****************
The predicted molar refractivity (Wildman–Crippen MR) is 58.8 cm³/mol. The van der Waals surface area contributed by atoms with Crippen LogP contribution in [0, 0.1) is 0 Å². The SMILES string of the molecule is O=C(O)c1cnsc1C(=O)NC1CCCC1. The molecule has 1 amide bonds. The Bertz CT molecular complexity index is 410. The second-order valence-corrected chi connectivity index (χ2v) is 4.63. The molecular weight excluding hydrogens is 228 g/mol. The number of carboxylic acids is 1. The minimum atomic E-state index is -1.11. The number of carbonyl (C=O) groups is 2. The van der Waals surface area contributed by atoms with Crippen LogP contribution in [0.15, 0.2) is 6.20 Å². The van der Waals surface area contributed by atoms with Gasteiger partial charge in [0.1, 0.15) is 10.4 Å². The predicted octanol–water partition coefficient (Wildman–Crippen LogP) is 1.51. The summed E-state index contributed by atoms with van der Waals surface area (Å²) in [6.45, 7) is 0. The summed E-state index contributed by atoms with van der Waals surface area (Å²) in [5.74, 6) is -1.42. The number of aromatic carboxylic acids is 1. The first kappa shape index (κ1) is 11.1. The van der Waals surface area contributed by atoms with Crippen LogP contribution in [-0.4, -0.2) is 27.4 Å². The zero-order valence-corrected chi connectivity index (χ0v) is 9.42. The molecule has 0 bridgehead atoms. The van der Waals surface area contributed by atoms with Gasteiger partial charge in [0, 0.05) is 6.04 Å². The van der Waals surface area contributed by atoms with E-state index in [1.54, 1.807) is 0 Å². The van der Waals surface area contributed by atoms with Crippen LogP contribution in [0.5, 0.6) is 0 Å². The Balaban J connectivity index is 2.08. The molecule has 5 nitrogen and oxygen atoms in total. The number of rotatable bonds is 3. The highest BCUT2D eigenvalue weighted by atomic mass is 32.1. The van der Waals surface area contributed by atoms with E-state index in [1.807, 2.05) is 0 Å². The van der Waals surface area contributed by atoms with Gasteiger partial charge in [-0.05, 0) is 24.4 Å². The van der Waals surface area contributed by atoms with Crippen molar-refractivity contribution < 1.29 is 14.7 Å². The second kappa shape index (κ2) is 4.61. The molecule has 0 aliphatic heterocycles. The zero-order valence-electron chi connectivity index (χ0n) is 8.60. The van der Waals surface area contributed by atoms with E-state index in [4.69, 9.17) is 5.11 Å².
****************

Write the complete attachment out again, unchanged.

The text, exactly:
The predicted molar refractivity (Wildman–Crippen MR) is 58.8 cm³/mol. The van der Waals surface area contributed by atoms with Crippen LogP contribution in [0, 0.1) is 0 Å². The SMILES string of the molecule is O=C(O)c1cnsc1C(=O)NC1CCCC1. The molecule has 1 amide bonds. The Bertz CT molecular complexity index is 410. The second-order valence-corrected chi connectivity index (χ2v) is 4.63. The molecular weight excluding hydrogens is 228 g/mol. The number of carboxylic acids is 1. The minimum atomic E-state index is -1.11. The number of carbonyl (C=O) groups is 2. The van der Waals surface area contributed by atoms with Crippen LogP contribution in [0.15, 0.2) is 6.20 Å². The van der Waals surface area contributed by atoms with Gasteiger partial charge in [0.1, 0.15) is 10.4 Å². The predicted octanol–water partition coefficient (Wildman–Crippen LogP) is 1.51. The summed E-state index contributed by atoms with van der Waals surface area (Å²) in [6.45, 7) is 0. The summed E-state index contributed by atoms with van der Waals surface area (Å²) in [5.74, 6) is -1.42. The number of aromatic carboxylic acids is 1. The first kappa shape index (κ1) is 11.1. The van der Waals surface area contributed by atoms with Crippen LogP contribution in [-0.4, -0.2) is 27.4 Å². The zero-order valence-corrected chi connectivity index (χ0v) is 9.42. The molecule has 0 bridgehead atoms. The van der Waals surface area contributed by atoms with Gasteiger partial charge in [0, 0.05) is 6.04 Å². The van der Waals surface area contributed by atoms with E-state index in [1.54, 1.807) is 0 Å². The van der Waals surface area contributed by atoms with Crippen LogP contribution in [0.5, 0.6) is 0 Å². The Balaban J connectivity index is 2.08. The molecule has 5 nitrogen and oxygen atoms in total. The number of rotatable bonds is 3. The highest BCUT2D eigenvalue weighted by atomic mass is 32.1. The van der Waals surface area contributed by atoms with E-state index in [1.807, 2.05) is 0 Å². The van der Waals surface area contributed by atoms with Gasteiger partial charge in [-0.05, 0) is 24.4 Å². The van der Waals surface area contributed by atoms with Crippen molar-refractivity contribution < 1.29 is 14.7 Å². The second kappa shape index (κ2) is 4.61. The molecule has 0 aliphatic heterocycles. The zero-order valence-electron chi connectivity index (χ0n) is 8.60. The van der Waals surface area contributed by atoms with E-state index in [4.69, 9.17) is 5.11 Å².